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    Concerning global price vs. market price, how do we convince a customer, who has facilities in Europe and Asia, to buy when we offer two different prices depending upon where the products are built?

     (ep1030)
  1. This can get you into severe trouble. An example is a Korean company and European company that merged. The supplier was selling his product at half price to the Korean company and you can imagine what happened after the merger. You have to look toward global pricing on new products which means higher than normal pricing in some markets and lower in others, for an acceptable global average. Obviously competition in the local markets will be a factor to consider. On existing products, find a way to reconfigure them so different configurations can hit different market segments. A good example might be where you go to buy a TV set and some chain stores advertise we guarantee the lowest prices or you get the lower price plus 10%. What you donít know is that model number does not exist in any other store chain; it was created for this chain. In our industry you canít just change the model number, but you can repackage with minor functionality changes, bundling, or addition of some services, all of which has to have value in a particular segment.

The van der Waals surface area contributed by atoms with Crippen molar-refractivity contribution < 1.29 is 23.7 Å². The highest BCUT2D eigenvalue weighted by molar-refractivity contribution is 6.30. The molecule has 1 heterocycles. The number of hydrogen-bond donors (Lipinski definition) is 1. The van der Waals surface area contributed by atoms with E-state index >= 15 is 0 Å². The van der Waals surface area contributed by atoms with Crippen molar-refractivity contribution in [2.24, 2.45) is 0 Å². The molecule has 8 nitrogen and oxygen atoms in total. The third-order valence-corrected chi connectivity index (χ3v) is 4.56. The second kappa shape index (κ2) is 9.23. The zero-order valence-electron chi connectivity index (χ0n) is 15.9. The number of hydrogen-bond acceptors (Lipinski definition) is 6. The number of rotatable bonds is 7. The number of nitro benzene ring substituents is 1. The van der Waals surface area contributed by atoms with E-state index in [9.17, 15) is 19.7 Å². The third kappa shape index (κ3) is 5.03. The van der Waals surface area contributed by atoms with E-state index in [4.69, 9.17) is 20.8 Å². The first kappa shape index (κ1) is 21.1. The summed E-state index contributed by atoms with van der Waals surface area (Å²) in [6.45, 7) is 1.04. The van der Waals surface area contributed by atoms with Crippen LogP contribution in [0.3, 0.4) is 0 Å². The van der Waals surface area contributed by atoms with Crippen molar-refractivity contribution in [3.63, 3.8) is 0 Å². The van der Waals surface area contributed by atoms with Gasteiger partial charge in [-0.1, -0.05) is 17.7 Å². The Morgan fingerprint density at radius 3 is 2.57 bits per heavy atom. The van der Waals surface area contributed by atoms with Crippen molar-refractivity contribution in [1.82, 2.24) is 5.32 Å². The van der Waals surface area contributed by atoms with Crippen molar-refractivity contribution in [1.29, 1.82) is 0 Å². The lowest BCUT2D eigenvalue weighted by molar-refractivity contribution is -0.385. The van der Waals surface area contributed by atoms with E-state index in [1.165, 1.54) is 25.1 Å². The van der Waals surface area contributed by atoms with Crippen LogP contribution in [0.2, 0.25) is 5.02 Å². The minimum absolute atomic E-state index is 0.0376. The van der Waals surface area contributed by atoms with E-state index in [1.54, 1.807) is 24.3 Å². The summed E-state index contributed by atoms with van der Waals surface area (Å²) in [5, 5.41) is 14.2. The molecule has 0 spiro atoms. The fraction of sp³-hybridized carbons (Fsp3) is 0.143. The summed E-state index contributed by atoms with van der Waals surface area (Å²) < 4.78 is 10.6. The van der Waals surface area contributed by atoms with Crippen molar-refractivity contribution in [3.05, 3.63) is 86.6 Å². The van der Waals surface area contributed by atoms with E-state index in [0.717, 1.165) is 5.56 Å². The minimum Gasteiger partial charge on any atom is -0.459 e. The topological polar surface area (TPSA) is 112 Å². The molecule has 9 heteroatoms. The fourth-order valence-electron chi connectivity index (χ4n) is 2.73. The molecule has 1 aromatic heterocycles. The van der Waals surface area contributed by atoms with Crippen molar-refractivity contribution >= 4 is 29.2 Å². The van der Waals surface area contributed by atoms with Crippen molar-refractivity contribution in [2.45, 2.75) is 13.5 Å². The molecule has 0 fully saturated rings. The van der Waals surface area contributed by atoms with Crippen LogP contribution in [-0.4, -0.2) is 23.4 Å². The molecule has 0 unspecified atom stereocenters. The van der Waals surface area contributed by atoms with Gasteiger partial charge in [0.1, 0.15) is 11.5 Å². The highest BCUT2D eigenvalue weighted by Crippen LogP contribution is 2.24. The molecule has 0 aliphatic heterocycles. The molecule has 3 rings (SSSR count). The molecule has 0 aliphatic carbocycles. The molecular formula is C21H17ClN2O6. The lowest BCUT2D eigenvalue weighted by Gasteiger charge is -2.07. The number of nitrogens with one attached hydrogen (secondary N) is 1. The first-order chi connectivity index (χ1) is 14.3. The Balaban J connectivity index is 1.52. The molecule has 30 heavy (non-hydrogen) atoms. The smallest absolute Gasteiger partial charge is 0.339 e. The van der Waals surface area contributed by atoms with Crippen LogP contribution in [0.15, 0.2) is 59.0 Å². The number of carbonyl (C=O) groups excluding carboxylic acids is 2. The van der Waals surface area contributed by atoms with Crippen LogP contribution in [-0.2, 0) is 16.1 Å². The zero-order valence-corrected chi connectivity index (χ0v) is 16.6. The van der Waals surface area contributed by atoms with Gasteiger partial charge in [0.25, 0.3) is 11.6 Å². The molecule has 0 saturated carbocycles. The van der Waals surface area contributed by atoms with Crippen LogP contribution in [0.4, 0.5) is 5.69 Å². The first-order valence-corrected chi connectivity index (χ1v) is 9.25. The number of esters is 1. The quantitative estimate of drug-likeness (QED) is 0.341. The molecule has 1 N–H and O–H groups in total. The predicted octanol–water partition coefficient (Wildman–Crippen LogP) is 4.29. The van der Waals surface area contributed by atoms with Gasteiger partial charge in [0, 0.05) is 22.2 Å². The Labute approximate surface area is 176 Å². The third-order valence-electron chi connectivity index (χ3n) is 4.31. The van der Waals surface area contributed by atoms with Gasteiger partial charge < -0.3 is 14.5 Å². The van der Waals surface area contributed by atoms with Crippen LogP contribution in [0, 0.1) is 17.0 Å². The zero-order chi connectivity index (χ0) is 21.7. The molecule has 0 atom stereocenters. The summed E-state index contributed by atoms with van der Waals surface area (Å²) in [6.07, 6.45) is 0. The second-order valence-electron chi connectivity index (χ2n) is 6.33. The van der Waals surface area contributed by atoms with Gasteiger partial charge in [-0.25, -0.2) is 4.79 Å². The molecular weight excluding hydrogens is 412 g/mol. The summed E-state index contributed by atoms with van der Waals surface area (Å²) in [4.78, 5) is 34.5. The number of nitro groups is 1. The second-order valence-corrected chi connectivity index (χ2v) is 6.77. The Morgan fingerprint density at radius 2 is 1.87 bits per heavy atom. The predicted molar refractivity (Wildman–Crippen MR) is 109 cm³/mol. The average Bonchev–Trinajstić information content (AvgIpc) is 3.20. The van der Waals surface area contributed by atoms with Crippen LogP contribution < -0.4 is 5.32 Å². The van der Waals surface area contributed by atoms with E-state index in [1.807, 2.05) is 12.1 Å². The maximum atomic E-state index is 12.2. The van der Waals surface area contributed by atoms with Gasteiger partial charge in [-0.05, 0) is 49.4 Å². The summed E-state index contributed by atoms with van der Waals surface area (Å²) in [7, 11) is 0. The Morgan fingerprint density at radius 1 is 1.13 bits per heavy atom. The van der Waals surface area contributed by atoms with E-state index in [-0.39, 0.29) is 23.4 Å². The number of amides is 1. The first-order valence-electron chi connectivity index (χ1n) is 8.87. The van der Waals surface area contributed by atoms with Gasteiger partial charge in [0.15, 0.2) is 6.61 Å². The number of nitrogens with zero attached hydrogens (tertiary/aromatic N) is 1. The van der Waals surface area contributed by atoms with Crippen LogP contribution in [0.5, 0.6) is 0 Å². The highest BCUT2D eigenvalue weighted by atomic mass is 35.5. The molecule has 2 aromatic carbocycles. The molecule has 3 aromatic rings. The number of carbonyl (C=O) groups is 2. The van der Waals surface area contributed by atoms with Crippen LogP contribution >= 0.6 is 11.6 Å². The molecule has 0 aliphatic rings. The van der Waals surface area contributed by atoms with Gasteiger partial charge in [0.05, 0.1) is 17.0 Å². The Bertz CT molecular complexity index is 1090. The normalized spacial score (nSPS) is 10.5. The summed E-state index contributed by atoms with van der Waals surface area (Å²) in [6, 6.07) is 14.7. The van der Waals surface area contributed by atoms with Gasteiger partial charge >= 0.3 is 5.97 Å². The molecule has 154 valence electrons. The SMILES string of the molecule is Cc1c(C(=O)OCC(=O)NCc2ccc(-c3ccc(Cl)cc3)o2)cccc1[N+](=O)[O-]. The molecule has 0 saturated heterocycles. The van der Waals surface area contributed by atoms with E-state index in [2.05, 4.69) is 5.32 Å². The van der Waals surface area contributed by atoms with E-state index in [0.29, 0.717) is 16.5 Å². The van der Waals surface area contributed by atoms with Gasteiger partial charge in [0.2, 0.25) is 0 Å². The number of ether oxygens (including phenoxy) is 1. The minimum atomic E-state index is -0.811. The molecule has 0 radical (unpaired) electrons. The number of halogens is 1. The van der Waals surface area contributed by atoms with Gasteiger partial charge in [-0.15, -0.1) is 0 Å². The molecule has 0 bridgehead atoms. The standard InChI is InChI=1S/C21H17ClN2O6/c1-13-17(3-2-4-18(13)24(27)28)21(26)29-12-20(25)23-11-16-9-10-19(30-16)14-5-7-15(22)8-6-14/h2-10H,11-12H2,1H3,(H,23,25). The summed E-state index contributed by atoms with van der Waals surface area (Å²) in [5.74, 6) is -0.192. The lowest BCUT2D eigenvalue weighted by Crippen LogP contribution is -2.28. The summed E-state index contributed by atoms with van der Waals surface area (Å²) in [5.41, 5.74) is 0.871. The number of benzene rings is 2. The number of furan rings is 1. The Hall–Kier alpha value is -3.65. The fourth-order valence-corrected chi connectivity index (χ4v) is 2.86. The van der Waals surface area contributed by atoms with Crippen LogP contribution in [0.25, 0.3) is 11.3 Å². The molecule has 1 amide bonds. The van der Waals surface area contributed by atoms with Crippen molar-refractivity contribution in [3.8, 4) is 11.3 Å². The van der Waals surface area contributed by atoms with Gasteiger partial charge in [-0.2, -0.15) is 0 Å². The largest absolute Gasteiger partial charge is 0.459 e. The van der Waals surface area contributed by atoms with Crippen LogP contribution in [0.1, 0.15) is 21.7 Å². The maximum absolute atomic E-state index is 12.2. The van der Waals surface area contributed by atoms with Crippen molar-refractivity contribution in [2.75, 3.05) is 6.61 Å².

2. Customers are foolish to ask for it, but we probably should go to global pricing. We follow the same pattern that the automobile dealers do. What you will pay for a car in Silicon Valley versus Chicago might be substantial. Yet the MSRP is the same in both places. You set a global price and someone needs the business in Korea so he lowers the price 15% and you are dead in the water. We should go to global pricing, but how? The prior answer is theoretically correct and some companies such as Applied and LAM are trying very hard to do it, but I donít know with what success.
  3. I would disagree with that answer. Yes, you can get into difficulty with global pricing, but you also get into serious trouble with regional pricing and the problems with the former tend to be less. You can still offer discounts with volume and other issues.
  4. Everything is negotiable. The problem stems from the early days with global pricing in the U.S. What we gave away was spare parts or something miniscule. Korea was emerging and demanding 30-40% lower prices and suppliers were giving in. I suggested a global price at that time and my peers were horrified, saying that would ruin everything in the U.S. But look where we are today. I say set a global price as high as you can and then negotiate, because you are going to anyway. Create configurable options that are unique to a country or customer, and have pictures that look a little bit different and have different model numbers. Start with a global price and customize your offerings.